There we met Zac, a friend of Chris and mike whom they met before they even got to the farm, in Noosa, where I’d been before as well. Zac was such a cool, friendly guy, and it was nice to be guided and shown around the city after feeling a bit like a guide myself for two weeks.
We took a ferry to Manly Beach which did provide for some good views of Sydney. Sydney is a pretty impressive city, the heights, the islands, the buildings are all really impressive to see. I’d been here before decades ago but couldn’t remember much.
We ended with some stunning views over the ocean from the cliffs near Manly beach. A great spot with very little people there, though the drops from the cliffs were a bit scary. It was good we had such a warm, sunny day because the next day turned out to be rain non stop. I didn’t take any pictures since we just hung out in the city, went to see Star Wars and then returned back to the camping to a soaking wet tent.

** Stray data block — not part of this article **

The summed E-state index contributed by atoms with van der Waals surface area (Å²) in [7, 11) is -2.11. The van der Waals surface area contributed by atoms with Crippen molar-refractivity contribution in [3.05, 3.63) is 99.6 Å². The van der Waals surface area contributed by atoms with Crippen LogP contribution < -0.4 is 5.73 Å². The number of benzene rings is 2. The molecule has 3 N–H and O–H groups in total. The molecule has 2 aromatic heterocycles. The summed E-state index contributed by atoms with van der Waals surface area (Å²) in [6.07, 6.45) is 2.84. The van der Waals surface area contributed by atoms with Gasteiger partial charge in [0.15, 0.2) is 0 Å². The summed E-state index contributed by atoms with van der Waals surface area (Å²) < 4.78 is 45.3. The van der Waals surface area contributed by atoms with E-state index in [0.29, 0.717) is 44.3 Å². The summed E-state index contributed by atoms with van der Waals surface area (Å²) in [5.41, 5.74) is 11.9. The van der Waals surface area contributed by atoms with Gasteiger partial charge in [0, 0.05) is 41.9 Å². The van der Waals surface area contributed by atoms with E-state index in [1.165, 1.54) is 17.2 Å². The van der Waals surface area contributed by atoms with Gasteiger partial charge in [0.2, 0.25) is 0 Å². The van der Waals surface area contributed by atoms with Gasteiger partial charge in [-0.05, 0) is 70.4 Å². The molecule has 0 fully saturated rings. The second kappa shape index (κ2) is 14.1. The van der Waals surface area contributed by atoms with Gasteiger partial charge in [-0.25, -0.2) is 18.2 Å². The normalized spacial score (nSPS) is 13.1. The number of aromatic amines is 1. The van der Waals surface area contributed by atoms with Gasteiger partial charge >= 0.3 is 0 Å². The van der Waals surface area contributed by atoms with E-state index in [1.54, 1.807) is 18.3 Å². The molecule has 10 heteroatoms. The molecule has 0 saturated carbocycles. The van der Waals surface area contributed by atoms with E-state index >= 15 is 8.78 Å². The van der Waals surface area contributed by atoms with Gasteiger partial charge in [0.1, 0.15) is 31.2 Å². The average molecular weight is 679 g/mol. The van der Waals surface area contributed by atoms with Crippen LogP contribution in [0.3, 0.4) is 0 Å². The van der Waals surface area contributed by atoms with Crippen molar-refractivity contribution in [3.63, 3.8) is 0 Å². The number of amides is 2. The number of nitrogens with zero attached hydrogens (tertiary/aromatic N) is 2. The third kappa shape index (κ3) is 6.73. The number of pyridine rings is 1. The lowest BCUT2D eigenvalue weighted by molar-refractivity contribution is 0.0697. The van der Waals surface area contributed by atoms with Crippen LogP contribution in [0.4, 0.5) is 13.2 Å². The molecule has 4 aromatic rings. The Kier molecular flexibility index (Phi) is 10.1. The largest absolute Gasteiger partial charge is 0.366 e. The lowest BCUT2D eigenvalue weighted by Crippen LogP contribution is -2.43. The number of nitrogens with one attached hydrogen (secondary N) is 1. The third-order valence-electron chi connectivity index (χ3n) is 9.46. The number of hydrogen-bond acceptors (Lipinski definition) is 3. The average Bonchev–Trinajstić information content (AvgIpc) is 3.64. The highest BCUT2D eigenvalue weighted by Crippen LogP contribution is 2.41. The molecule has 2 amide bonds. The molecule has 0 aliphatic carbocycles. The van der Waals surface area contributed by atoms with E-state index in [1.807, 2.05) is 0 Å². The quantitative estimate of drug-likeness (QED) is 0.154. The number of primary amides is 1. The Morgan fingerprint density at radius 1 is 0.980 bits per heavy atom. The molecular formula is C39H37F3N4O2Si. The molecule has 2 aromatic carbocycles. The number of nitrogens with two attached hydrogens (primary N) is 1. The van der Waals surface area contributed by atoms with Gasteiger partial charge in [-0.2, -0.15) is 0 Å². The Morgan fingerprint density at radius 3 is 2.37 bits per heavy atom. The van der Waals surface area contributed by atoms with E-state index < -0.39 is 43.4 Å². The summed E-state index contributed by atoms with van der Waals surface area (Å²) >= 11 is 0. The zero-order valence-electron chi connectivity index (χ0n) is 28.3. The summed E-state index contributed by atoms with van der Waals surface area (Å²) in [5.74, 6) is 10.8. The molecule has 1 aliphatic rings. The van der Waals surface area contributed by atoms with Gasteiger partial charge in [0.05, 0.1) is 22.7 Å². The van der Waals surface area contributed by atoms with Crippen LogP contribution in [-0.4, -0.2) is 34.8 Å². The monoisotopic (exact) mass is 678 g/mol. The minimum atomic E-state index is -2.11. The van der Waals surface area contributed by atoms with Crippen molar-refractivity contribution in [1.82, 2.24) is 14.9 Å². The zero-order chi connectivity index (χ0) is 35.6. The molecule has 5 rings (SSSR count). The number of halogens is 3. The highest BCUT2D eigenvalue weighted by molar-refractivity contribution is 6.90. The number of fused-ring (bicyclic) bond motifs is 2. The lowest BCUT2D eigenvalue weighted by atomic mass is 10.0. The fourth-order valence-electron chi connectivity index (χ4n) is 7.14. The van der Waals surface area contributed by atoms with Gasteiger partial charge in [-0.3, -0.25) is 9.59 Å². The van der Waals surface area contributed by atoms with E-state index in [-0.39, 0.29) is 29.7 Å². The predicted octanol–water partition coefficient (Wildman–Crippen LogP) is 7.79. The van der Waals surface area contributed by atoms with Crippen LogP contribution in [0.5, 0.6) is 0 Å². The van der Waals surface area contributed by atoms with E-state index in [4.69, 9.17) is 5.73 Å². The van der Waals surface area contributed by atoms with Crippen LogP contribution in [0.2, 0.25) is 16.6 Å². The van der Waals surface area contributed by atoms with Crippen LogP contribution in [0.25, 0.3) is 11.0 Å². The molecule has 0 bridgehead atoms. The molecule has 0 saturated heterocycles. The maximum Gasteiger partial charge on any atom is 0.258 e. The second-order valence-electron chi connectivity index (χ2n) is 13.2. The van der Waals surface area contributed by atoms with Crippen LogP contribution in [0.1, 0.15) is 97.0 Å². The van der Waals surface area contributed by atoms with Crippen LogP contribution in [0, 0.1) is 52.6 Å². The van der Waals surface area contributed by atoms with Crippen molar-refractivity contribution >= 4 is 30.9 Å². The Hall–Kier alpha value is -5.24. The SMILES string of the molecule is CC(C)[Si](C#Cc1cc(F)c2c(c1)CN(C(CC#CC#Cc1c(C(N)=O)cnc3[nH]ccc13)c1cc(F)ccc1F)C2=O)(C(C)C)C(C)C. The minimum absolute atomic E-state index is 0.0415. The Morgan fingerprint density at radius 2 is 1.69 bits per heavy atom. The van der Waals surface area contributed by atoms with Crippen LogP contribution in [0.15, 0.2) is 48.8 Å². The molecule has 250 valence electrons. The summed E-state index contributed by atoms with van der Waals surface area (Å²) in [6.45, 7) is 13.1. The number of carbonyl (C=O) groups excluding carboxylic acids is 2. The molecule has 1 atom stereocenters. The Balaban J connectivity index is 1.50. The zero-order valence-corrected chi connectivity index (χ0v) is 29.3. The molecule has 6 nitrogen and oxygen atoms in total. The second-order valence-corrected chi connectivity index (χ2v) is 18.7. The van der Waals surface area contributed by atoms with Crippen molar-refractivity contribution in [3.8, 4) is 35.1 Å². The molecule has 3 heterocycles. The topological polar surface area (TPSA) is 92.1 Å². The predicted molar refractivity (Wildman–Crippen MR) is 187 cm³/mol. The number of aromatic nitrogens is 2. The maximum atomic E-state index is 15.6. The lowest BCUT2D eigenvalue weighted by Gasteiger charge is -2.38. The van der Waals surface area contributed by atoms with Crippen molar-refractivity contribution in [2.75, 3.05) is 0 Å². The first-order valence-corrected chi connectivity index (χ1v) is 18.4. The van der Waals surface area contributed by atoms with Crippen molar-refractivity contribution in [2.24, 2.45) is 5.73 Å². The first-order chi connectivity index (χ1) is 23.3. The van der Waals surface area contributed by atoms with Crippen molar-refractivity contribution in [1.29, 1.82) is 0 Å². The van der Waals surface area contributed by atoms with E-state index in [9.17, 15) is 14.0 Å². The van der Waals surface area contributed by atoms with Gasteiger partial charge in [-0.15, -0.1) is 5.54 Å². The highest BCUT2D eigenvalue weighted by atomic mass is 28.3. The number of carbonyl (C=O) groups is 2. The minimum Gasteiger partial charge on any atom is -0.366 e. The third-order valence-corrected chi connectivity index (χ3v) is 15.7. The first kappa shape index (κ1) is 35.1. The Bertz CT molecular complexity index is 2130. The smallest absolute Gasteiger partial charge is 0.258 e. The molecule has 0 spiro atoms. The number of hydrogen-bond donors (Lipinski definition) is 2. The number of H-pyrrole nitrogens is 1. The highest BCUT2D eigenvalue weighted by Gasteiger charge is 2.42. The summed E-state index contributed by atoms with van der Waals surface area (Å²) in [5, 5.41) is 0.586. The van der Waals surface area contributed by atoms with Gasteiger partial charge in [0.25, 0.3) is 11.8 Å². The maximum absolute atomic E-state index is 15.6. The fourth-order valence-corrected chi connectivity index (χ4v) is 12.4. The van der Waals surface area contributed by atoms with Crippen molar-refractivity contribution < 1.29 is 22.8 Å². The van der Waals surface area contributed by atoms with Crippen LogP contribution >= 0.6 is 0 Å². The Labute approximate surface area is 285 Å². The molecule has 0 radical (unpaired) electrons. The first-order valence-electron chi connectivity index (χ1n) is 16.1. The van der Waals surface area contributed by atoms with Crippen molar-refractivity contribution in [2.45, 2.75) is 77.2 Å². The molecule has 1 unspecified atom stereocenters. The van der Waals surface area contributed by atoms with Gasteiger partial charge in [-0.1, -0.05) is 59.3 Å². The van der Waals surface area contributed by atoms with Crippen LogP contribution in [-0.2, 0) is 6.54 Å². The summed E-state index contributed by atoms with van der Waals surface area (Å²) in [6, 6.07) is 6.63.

Zac had decided to come with us for a few days by then, so I’d have at least one person along in the car until newyears.
When we decided to leave Sydney after two night, my fridge turned out not to work anymore. We headed for a fridge repair guy who said he could have a look before Christmas. Lee turned out to be super friendly and figured out there was mainly an issue with the plug and that the fridge was low on gas due to a leaky valve, which meant it never ran efficient. He fixed it all, but it did take another unexpected chunk out of my budget. Chris and Mike bought a nice second hand fridge for a good price from Lee that he had fixed up. Now they could finally keep their beers cool!
When we finally left Sydney and made it to Katoomba in the Blue Mountains, an hour outside of Sydney, the weather was still dreadful and fog had come up. We really didn’t feel like setting up a soaking wet tent in this weather, so Zac recommended we stay at the YHA hostel where he’d been before.